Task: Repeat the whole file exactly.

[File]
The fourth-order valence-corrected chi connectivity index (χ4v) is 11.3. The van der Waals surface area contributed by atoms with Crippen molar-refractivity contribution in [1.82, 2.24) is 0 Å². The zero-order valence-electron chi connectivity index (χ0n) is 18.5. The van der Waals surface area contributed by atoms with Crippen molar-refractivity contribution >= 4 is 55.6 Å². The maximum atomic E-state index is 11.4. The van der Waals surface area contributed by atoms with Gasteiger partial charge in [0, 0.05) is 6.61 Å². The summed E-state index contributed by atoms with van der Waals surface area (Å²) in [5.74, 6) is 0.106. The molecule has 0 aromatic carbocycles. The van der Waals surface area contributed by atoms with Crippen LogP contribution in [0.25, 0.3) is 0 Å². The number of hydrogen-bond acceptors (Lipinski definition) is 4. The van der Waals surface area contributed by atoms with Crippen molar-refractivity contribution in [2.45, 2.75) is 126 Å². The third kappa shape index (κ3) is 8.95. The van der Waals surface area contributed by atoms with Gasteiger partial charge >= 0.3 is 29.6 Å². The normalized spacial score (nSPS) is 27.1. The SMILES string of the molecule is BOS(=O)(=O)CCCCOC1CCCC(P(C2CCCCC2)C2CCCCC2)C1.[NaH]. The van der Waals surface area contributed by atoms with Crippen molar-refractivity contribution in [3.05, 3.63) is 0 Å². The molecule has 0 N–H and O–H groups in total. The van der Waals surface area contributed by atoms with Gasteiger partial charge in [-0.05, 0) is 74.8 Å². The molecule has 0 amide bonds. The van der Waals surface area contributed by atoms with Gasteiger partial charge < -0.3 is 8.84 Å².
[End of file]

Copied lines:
The fourth-order valence-corrected chi connectivity index (χ4v) is 11.3. The van der Waals surface area contributed by atoms with Crippen molar-refractivity contribution in [1.82, 2.24) is 0 Å². The zero-order valence-electron chi connectivity index (χ0n) is 18.5. The van der Waals surface area contributed by atoms with Crippen molar-refractivity contribution >= 4 is 55.6 Å². The maximum atomic E-state index is 11.4. The van der Waals surface area contributed by atoms with Gasteiger partial charge in [0, 0.05) is 6.61 Å². The summed E-state index contributed by atoms with van der Waals surface area (Å²) in [5.74, 6) is 0.106. The molecule has 0 aromatic carbocycles. The van der Waals surface area contributed by atoms with Crippen LogP contribution in [0.25, 0.3) is 0 Å². The number of hydrogen-bond acceptors (Lipinski definition) is 4. The van der Waals surface area contributed by atoms with Crippen molar-refractivity contribution in [2.45, 2.75) is 126 Å². The third kappa shape index (κ3) is 8.95. The van der Waals surface area contributed by atoms with Gasteiger partial charge >= 0.3 is 29.6 Å². The normalized spacial score (nSPS) is 27.1. The SMILES string of the molecule is BOS(=O)(=O)CCCCOC1CCCC(P(C2CCCCC2)C2CCCCC2)C1.[NaH]. The van der Waals surface area contributed by atoms with Crippen molar-refractivity contribution in [3.05, 3.63) is 0 Å². The molecule has 0 N–H and O–H groups in total. The van der Waals surface area contributed by atoms with Gasteiger partial charge in [-0.05, 0) is 74.8 Å². The molecule has 0 amide bonds. The van der Waals surface area contributed by atoms with Gasteiger partial charge < -0.3 is 8.84 Å².